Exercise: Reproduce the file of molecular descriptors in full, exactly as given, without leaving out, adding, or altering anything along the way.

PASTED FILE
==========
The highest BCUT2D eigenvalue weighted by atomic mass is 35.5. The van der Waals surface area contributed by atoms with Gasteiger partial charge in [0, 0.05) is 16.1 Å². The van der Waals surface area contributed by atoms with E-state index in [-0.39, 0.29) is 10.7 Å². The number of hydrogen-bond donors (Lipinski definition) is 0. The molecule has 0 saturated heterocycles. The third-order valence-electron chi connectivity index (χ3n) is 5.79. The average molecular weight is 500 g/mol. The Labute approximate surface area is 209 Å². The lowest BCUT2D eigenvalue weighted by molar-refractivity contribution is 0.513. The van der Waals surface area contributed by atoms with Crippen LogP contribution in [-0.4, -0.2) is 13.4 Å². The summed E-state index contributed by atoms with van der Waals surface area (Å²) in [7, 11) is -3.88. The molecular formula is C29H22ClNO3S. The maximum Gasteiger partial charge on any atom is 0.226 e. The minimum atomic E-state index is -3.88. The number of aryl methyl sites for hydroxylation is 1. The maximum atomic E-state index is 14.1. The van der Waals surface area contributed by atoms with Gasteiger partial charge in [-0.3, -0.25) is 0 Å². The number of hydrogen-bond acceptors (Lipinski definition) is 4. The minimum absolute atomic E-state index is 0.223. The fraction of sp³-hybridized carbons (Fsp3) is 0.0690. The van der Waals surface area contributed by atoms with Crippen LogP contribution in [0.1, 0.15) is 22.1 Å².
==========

The highest BCUT2D eigenvalue weighted by atomic mass is 35.5. The van der Waals surface area contributed by atoms with Gasteiger partial charge in [0, 0.05) is 16.1 Å². The van der Waals surface area contributed by atoms with E-state index in [-0.39, 0.29) is 10.7 Å². The number of hydrogen-bond donors (Lipinski definition) is 0. The molecule has 0 saturated heterocycles. The third-order valence-electron chi connectivity index (χ3n) is 5.79. The average molecular weight is 500 g/mol. The Labute approximate surface area is 209 Å². The lowest BCUT2D eigenvalue weighted by molar-refractivity contribution is 0.513. The van der Waals surface area contributed by atoms with Crippen LogP contribution in [-0.4, -0.2) is 13.4 Å². The summed E-state index contributed by atoms with van der Waals surface area (Å²) in [7, 11) is -3.88. The molecular formula is C29H22ClNO3S. The maximum Gasteiger partial charge on any atom is 0.226 e. The minimum atomic E-state index is -3.88. The number of aryl methyl sites for hydroxylation is 1. The maximum atomic E-state index is 14.1. The van der Waals surface area contributed by atoms with Gasteiger partial charge in [-0.3, -0.25) is 0 Å². The number of hydrogen-bond acceptors (Lipinski definition) is 4. The minimum absolute atomic E-state index is 0.223. The fraction of sp³-hybridized carbons (Fsp3) is 0.0690. The van der Waals surface area contributed by atoms with Crippen LogP contribution in [0.1, 0.15) is 22.1 Å².